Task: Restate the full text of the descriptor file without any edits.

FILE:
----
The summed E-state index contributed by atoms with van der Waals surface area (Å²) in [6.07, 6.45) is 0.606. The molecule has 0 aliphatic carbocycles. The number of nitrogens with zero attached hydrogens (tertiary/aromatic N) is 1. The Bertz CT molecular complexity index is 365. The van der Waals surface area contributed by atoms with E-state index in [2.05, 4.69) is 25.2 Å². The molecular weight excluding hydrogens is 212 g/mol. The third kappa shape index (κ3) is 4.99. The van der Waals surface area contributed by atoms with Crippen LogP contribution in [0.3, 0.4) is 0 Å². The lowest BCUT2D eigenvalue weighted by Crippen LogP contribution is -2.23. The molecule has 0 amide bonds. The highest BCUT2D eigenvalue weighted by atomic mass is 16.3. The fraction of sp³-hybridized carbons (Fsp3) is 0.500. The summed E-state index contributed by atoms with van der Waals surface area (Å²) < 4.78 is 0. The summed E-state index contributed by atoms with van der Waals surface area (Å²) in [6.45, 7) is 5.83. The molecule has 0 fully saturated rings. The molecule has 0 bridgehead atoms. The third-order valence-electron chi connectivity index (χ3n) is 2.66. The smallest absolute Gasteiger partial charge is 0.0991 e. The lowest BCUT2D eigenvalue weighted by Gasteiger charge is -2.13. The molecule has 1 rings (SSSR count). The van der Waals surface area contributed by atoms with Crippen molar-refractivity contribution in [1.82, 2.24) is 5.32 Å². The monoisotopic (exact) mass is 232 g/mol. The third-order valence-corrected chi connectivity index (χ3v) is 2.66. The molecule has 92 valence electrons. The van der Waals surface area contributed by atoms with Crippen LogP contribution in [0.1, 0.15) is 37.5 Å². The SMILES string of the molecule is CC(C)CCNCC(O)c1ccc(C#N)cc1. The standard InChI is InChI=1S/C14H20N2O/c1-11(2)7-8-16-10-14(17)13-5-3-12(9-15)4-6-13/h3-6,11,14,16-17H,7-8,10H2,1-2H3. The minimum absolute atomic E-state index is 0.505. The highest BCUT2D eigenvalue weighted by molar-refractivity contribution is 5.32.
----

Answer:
The summed E-state index contributed by atoms with van der Waals surface area (Å²) in [6.07, 6.45) is 0.606. The molecule has 0 aliphatic carbocycles. The number of nitrogens with zero attached hydrogens (tertiary/aromatic N) is 1. The Bertz CT molecular complexity index is 365. The van der Waals surface area contributed by atoms with E-state index in [2.05, 4.69) is 25.2 Å². The molecular weight excluding hydrogens is 212 g/mol. The third kappa shape index (κ3) is 4.99. The van der Waals surface area contributed by atoms with Crippen LogP contribution in [0.3, 0.4) is 0 Å². The lowest BCUT2D eigenvalue weighted by Crippen LogP contribution is -2.23. The molecule has 0 amide bonds. The highest BCUT2D eigenvalue weighted by atomic mass is 16.3. The fraction of sp³-hybridized carbons (Fsp3) is 0.500. The summed E-state index contributed by atoms with van der Waals surface area (Å²) < 4.78 is 0. The summed E-state index contributed by atoms with van der Waals surface area (Å²) in [6.45, 7) is 5.83. The molecule has 0 fully saturated rings. The molecule has 0 bridgehead atoms. The third-order valence-electron chi connectivity index (χ3n) is 2.66. The smallest absolute Gasteiger partial charge is 0.0991 e. The lowest BCUT2D eigenvalue weighted by Gasteiger charge is -2.13. The molecule has 1 rings (SSSR count). The van der Waals surface area contributed by atoms with Crippen molar-refractivity contribution in [1.82, 2.24) is 5.32 Å². The monoisotopic (exact) mass is 232 g/mol. The third-order valence-corrected chi connectivity index (χ3v) is 2.66. The molecule has 92 valence electrons. The van der Waals surface area contributed by atoms with Crippen LogP contribution in [0.1, 0.15) is 37.5 Å². The SMILES string of the molecule is CC(C)CCNCC(O)c1ccc(C#N)cc1. The standard InChI is InChI=1S/C14H20N2O/c1-11(2)7-8-16-10-14(17)13-5-3-12(9-15)4-6-13/h3-6,11,14,16-17H,7-8,10H2,1-2H3. The minimum absolute atomic E-state index is 0.505. The highest BCUT2D eigenvalue weighted by molar-refractivity contribution is 5.32.